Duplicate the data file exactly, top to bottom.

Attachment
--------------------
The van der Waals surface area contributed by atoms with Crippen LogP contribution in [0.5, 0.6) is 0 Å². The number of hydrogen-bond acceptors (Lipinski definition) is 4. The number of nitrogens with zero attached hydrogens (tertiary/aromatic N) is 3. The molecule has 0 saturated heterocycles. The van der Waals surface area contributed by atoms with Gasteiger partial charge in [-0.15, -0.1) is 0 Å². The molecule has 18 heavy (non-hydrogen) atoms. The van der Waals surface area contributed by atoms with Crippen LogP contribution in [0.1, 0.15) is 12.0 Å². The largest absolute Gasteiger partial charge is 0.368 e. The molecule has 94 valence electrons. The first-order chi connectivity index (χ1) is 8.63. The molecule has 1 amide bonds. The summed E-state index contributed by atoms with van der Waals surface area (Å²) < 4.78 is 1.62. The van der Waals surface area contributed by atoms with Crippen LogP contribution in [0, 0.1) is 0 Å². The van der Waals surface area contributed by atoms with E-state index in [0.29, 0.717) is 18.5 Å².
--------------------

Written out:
The van der Waals surface area contributed by atoms with Crippen LogP contribution in [0.5, 0.6) is 0 Å². The number of hydrogen-bond acceptors (Lipinski definition) is 4. The number of nitrogens with zero attached hydrogens (tertiary/aromatic N) is 3. The molecule has 0 saturated heterocycles. The van der Waals surface area contributed by atoms with Gasteiger partial charge in [-0.15, -0.1) is 0 Å². The molecule has 18 heavy (non-hydrogen) atoms. The van der Waals surface area contributed by atoms with Crippen LogP contribution in [0.1, 0.15) is 12.0 Å². The largest absolute Gasteiger partial charge is 0.368 e. The molecule has 94 valence electrons. The first-order chi connectivity index (χ1) is 8.63. The molecule has 1 amide bonds. The summed E-state index contributed by atoms with van der Waals surface area (Å²) < 4.78 is 1.62. The van der Waals surface area contributed by atoms with Crippen LogP contribution in [0, 0.1) is 0 Å². The van der Waals surface area contributed by atoms with E-state index in [0.29, 0.717) is 18.5 Å².